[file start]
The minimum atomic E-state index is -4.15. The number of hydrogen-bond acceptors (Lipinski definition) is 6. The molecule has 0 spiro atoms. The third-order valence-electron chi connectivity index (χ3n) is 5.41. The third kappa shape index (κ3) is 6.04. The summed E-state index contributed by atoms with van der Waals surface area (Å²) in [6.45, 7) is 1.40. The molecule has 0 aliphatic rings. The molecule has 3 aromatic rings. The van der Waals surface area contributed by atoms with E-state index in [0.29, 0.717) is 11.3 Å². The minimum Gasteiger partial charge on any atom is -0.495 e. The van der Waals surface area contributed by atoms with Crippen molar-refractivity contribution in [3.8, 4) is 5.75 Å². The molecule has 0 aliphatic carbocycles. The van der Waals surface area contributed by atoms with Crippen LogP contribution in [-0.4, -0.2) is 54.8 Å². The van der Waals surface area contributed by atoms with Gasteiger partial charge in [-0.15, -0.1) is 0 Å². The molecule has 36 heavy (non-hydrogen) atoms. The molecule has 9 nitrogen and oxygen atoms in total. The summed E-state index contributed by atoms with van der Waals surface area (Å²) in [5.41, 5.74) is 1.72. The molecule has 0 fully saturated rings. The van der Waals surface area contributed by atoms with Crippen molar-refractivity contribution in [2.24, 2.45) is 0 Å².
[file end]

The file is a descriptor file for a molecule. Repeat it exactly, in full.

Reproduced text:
The minimum atomic E-state index is -4.15. The number of hydrogen-bond acceptors (Lipinski definition) is 6. The molecule has 0 spiro atoms. The third-order valence-electron chi connectivity index (χ3n) is 5.41. The third kappa shape index (κ3) is 6.04. The summed E-state index contributed by atoms with van der Waals surface area (Å²) in [6.45, 7) is 1.40. The molecule has 0 aliphatic rings. The molecule has 3 aromatic rings. The van der Waals surface area contributed by atoms with E-state index in [0.29, 0.717) is 11.3 Å². The minimum Gasteiger partial charge on any atom is -0.495 e. The van der Waals surface area contributed by atoms with Crippen molar-refractivity contribution in [3.8, 4) is 5.75 Å². The molecule has 0 aliphatic carbocycles. The van der Waals surface area contributed by atoms with Crippen LogP contribution in [-0.4, -0.2) is 54.8 Å². The van der Waals surface area contributed by atoms with Gasteiger partial charge in [-0.15, -0.1) is 0 Å². The molecule has 36 heavy (non-hydrogen) atoms. The molecule has 9 nitrogen and oxygen atoms in total. The summed E-state index contributed by atoms with van der Waals surface area (Å²) in [5.41, 5.74) is 1.72. The molecule has 0 fully saturated rings. The van der Waals surface area contributed by atoms with Crippen molar-refractivity contribution in [2.24, 2.45) is 0 Å².